My husband, two boys and I made the 3 hour 15 minute trip south to Branson for Labor Day weekend this year. We have visited the town on several occasions and keep returning as there are lots of things to do, it’s a relatively short drive from our home in Kansas City, and we really enjoy being at an exceptional resort that is well maintained and has plenty of activities available to entertain all members of the family.  We love that we own a timeshare with Wyndham and can experience a weekend getaway at a moment’s notice without worrying about a dirty room, poor service or an unsafe location.  However, while we are owners and not required to attend sales presentations, they offer many incentives for us to listen to a speech for an “hour” during our vacation, and despite almost every single experience being negative, we continue to get sucked in time and time again.



This article about timeshare presentations is hilarious if you don’t mind a little bit of language.  My favorite sentence:
“Will, our sales associate, came over and met with us. He was a gangly, mid-20’s asshat from Dallas who looked like he was cut out from a business casual ad with dork scissors.”

And for even more hilarity, check this one out:

“I said hell yes I’d like to take just one hour of my time to hear about an exciting way I could save money on future vacations. I mean, it sounded pretty awesome to me,” Jones said.

The promised one hour presentation turned into a two and a half hour adventure once Jones arrived at the all inclusive Global Sun Grand Resort. Jones expressed gratitude that she would be privileged with more time in the company of such esteemed individuals.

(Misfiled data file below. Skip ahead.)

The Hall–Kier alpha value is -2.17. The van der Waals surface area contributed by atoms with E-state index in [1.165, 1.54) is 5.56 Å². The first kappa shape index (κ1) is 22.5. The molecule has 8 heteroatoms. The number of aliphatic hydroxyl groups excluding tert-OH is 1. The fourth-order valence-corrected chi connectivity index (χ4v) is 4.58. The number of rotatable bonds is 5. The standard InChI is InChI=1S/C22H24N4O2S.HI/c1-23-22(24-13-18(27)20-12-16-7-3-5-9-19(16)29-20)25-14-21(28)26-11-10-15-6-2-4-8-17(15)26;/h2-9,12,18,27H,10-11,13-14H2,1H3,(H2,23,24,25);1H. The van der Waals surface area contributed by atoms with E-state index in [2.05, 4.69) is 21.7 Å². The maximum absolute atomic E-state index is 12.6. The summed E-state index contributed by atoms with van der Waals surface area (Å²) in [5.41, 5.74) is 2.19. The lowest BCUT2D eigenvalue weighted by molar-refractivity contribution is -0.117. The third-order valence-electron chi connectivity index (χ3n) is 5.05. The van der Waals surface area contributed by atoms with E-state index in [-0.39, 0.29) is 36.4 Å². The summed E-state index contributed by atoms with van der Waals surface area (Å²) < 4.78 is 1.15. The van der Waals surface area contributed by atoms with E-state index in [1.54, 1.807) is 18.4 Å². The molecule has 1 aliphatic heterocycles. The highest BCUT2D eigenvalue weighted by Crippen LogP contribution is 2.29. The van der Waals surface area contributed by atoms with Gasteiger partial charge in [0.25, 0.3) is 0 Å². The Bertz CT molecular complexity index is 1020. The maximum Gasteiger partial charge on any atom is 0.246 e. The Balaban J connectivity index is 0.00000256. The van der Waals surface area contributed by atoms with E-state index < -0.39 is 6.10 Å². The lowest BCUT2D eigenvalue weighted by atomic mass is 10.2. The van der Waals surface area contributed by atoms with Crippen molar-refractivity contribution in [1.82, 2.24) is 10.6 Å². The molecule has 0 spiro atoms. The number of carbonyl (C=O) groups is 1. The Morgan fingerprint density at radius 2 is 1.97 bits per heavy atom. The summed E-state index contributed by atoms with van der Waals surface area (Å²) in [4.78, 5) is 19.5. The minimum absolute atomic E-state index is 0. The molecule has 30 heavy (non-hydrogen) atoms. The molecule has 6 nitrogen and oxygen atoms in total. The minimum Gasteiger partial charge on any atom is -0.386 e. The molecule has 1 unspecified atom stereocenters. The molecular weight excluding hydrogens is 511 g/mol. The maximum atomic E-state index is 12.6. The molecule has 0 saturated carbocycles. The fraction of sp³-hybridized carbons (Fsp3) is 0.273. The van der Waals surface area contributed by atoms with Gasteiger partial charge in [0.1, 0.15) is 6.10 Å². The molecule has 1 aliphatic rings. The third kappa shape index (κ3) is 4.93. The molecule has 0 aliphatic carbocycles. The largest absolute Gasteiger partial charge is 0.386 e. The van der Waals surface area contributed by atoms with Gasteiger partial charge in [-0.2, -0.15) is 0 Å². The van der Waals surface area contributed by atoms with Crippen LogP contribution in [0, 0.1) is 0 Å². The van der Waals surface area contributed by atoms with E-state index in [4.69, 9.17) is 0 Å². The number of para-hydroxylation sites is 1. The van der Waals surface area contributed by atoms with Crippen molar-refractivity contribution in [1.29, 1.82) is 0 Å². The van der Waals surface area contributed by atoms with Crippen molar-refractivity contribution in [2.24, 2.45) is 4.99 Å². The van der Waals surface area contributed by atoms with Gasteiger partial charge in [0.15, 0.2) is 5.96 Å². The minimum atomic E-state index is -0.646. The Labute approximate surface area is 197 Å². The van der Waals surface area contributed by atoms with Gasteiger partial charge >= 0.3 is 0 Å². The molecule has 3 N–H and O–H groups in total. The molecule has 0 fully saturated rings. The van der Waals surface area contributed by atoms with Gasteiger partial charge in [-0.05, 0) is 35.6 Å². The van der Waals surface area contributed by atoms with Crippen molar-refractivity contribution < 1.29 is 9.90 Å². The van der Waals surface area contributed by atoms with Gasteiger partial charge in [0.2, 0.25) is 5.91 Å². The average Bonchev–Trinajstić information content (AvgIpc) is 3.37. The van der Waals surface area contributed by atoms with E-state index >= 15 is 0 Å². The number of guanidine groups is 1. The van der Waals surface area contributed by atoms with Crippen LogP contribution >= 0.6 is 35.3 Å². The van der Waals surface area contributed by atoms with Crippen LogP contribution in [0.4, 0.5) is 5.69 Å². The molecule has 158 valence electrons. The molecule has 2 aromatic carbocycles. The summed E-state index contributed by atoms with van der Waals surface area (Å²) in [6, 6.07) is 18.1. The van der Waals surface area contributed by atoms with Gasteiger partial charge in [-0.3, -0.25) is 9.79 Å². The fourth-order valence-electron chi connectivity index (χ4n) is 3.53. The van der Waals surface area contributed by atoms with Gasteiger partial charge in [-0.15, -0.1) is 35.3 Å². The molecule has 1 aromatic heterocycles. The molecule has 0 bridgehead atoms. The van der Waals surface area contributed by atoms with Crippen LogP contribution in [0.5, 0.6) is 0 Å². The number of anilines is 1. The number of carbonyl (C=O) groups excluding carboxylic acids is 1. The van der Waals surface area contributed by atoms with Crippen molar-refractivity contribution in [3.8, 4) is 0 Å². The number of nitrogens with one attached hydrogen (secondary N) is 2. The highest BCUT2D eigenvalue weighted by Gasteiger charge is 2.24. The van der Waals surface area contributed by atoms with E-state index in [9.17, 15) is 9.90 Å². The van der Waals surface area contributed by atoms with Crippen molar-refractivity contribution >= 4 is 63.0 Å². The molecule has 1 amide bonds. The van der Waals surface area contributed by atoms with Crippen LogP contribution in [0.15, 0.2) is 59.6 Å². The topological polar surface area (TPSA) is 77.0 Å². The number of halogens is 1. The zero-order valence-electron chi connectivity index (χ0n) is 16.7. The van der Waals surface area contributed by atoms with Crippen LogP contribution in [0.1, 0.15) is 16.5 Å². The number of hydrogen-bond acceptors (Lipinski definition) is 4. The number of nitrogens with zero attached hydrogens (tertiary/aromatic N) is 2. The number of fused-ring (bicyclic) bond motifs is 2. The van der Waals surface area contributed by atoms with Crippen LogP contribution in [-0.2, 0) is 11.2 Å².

On our first Wyndham vacation together, we went to Las Vegas and had an amazing time.  The incentive to sit with a sales representative and listen to his schpeel was a meal at a nice restaurant, so we thought “Why not?”  It was actually a great experience, the man did not try to sell us anything, simply educated us about new locations we could visit, as promised when we made the appointment.  After that, our experiences have all gone downhill.  Again and again, we check into our room and are offered something seemingly awesome – a one hour meeting in exchange for dinner certificates, Visa gift cards, sometimes with a meal included at the meeting, sometimes all of the above.  Again and again we tell the person that no, we will not attend because the one hour meeting always ends up being two or more hours and we do not want to spend that much time of our vacation being sold to when we most certainly will not be buying anything.  Which prompts them to say “Oh no!  We promise it will only be ONE hour, and the purpose of this meeting is to teach you about something new and awesome that you don’t already know about!  No selling involved!”  Inevitably, we agree because their offer seems too good to pass up on.  And inevitably, we leave feeling angry and saying “NEVER AGAIN! NEVER!”  Labor Day was no different.  As current timeshare owners, our experiences are not as bad as what was portrayed on the famous episode of South Park, where the characters are held at gunpoint during their presentation.  However, sales people will be sales people, therefore we get to experience a little of the cliché pressure whenever we choose to attend.